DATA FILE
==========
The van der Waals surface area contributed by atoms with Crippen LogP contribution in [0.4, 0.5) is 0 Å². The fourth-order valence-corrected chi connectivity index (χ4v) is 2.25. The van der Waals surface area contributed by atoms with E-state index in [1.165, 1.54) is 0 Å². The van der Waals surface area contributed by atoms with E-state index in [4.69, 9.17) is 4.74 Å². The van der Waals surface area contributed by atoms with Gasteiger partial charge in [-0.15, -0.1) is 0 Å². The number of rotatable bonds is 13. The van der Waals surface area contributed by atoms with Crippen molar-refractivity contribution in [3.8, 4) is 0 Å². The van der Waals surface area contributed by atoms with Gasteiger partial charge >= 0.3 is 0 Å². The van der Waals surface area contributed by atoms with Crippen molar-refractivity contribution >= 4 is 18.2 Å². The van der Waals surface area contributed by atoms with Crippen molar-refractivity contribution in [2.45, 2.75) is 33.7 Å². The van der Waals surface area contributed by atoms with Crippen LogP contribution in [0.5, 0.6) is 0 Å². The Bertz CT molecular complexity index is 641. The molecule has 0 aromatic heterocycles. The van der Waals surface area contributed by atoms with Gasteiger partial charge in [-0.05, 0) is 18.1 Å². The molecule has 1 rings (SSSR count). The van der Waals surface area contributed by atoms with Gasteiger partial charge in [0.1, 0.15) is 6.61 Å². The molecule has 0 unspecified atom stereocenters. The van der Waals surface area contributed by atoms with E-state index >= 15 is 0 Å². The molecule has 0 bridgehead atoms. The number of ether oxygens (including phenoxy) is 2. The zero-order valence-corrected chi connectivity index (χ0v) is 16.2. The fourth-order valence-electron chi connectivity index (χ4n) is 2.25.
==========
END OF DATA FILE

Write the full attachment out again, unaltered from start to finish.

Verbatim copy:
The van der Waals surface area contributed by atoms with Crippen LogP contribution in [0.4, 0.5) is 0 Å². The fourth-order valence-corrected chi connectivity index (χ4v) is 2.25. The van der Waals surface area contributed by atoms with E-state index in [1.165, 1.54) is 0 Å². The van der Waals surface area contributed by atoms with E-state index in [4.69, 9.17) is 4.74 Å². The van der Waals surface area contributed by atoms with Gasteiger partial charge in [-0.15, -0.1) is 0 Å². The number of rotatable bonds is 13. The van der Waals surface area contributed by atoms with Crippen molar-refractivity contribution in [3.8, 4) is 0 Å². The van der Waals surface area contributed by atoms with Gasteiger partial charge >= 0.3 is 0 Å². The van der Waals surface area contributed by atoms with Crippen molar-refractivity contribution >= 4 is 18.2 Å². The van der Waals surface area contributed by atoms with Crippen molar-refractivity contribution in [2.45, 2.75) is 33.7 Å². The van der Waals surface area contributed by atoms with Crippen LogP contribution in [0.5, 0.6) is 0 Å². The Bertz CT molecular complexity index is 641. The molecule has 0 aromatic heterocycles. The van der Waals surface area contributed by atoms with Gasteiger partial charge in [-0.05, 0) is 18.1 Å². The molecule has 1 rings (SSSR count). The van der Waals surface area contributed by atoms with Gasteiger partial charge in [0.1, 0.15) is 6.61 Å². The molecule has 0 unspecified atom stereocenters. The van der Waals surface area contributed by atoms with E-state index >= 15 is 0 Å². The molecule has 0 bridgehead atoms. The number of ether oxygens (including phenoxy) is 2. The zero-order valence-corrected chi connectivity index (χ0v) is 16.2. The fourth-order valence-electron chi connectivity index (χ4n) is 2.25.